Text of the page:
For respiratory infections in children under 12, physicians are increasingly more likely to recommend antihistamines and less likely to recommend cough and cold medicines, a Rutgers study found.
Antihistamines are widely used over-the-counter to treat various allergic conditions. However, these medicines have little known benefit for children with colds, and some older antihistamines cause sedation and occasionally agitation in children.
The study found a sharp decline in cough and cold medicine recommendations for children under 2 after 2008, when the US Food and Drug Administration recommended against the medicines for that age group due to safety concerns and uncertain benefits. The American Academy of Pediatrics subsequently recommended avoiding cough and cold medicines in children under 6.
“Families often treat their children’s respiratory infections with cough and cold medicines, some of which include opioid ingredients, such as codeine or hydrocodone. However, there is little proof that these medications effectively ease the symptoms in young children,” said study lead author Daniel Horton, assistant professor of paediatrics, Rutgers Robert Wood Johnson Medical School. “Also, many cough and cold medicines have multiple ingredients, which increases the chance of serious accidental overdose when combined with another product.”
The researchers looked at national surveys representing 3.1bn paediatric ambulatory clinic and emergency department visits in the US from 2002 to 2015. During that period, physicians ordered approximately 95.7m cough and cold medications, 12% of which contained opioids.
After the FDA’s 2008 public health advisory, however, physician recommendations declined by 56 percent for non-opioid cough and cold medicines in children under 2 and by 68% for opioid-containing medicines in children under 6. At the same time, researchers saw a 25% increase in doctor recommendations for antihistamines to treat respiratory infections in children under 12.
“Sedating antihistamines such as diphenhydramine (Benadryl) may have a small effect on some cold symptoms in adults,” said Horton. “However, there is little evidence that antihistamines actually help children with colds feel better or recover faster. We do know that these medicines can make kids sleepy and some kids quite hyper.”
“It is nice to see physicians are heeding the advice to avoid cough and cold medications for children, but switching them to antihistamines is not necessarily an improvement,” said co-author Brian Strom, chancellor, Rutgers Biomedical and Health Sciences.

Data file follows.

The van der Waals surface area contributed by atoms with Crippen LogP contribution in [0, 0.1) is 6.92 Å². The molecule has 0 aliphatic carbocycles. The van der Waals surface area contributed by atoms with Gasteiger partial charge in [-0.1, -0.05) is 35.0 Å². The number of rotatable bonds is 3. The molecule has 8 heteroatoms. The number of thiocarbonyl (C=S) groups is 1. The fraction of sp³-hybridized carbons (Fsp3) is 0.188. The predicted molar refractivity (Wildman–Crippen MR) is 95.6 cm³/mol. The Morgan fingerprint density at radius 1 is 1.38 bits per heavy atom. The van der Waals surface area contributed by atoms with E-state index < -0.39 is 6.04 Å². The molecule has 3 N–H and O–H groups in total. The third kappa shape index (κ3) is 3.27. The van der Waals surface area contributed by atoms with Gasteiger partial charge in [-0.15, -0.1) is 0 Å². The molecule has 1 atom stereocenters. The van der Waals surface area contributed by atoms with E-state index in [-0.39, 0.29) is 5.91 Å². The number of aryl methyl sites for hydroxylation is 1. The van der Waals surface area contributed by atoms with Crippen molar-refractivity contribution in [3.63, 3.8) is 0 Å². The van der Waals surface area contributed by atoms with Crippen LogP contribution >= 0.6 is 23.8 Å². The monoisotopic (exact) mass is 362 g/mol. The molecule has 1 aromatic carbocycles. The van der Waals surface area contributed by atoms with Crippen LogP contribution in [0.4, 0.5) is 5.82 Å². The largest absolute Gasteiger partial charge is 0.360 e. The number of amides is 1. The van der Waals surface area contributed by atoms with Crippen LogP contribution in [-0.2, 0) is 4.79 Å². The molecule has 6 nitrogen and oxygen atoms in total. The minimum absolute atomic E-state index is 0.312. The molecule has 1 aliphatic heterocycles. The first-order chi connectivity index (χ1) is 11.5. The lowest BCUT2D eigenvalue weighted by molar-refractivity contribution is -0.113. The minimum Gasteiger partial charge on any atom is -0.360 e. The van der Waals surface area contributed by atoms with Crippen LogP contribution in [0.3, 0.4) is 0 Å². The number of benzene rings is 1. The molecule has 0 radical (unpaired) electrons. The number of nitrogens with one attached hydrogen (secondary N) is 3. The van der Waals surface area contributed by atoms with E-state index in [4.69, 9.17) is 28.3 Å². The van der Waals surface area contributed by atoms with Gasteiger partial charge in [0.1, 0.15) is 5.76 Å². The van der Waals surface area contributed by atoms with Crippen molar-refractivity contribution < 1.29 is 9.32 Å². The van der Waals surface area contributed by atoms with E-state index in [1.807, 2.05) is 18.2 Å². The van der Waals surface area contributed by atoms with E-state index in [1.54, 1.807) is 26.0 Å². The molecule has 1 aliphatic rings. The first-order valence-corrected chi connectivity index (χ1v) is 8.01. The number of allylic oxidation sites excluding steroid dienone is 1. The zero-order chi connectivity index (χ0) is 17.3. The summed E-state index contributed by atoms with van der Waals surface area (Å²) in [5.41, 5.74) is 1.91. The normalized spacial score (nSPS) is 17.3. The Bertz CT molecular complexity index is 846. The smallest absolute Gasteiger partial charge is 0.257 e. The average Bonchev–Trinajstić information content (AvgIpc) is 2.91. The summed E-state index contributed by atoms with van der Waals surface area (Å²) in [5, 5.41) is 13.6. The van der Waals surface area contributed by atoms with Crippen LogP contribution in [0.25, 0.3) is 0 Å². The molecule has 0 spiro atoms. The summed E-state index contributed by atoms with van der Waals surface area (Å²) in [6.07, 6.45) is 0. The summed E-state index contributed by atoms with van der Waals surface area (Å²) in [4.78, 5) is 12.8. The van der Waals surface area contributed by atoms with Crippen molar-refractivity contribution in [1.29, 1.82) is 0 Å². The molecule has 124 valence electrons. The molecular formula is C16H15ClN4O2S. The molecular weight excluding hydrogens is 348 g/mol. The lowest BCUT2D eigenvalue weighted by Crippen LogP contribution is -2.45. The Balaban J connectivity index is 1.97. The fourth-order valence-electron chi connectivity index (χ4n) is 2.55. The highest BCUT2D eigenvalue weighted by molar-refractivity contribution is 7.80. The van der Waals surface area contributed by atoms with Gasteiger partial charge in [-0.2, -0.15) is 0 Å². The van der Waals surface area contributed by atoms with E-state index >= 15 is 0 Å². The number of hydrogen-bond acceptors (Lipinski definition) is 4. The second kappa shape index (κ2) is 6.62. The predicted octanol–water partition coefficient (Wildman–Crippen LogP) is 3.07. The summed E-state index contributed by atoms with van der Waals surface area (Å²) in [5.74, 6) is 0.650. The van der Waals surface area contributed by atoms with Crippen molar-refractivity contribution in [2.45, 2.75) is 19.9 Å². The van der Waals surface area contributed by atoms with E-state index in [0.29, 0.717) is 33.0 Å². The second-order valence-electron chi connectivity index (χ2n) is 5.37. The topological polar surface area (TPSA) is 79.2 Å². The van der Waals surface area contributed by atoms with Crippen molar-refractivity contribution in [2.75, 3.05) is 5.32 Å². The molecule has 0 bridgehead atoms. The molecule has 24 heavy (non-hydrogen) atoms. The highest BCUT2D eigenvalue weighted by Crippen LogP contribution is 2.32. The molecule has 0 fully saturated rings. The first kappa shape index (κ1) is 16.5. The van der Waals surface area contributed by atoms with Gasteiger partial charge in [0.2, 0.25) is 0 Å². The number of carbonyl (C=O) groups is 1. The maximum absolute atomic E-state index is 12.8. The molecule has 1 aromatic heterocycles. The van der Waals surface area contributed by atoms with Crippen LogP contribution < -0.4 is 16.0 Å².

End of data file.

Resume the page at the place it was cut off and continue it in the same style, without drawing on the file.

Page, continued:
The American Academy of Pediatrics has various suggestions for treating children with the cold or flu, including use of over-the-counter medicines for pain or fever, honey to relieve cough in children over 1 year old, and plenty of rest and hydration. For more information and suggestions, visit healthychildren.org’s Caring for Your Child’s Cold or Flu information page.
In addition to Strom, who is affiliated with Rutgers Centre for Pharmaco-epidemiology and Treatment Science and the Institute for Health, Health Care Policy and Aging Research, the study was co-authored by Tobias Gerhard, Rutgers Ernest Mario School of Pharmacy.
Respiratory infections are extremely common pediatric illnesses, and families frequently treat children with cough and cold medicines (CCM). In 2008, the US Food and Drug Administration (FDA) recommended that children younger than 2 years not use over-the-counter (OTC) CCM given concerns about efficacy and safety.1Soon thereafter, manufacturers voluntarily relabeled CCM for children 4 years and older,1 and the American Academy of Pediatrics recommended avoiding CCM in children younger than 6 years. Subsequent national US utilization studies through 2010 showed equivocal effects on pediatric CCM use.2,3 We studied trends over a broader timeframe in physicians’ recommendations for CCM and, for comparison, antihistamines in the US pediatric population.
Daniel B Horton, Tobias Gerhard, Brian L Strom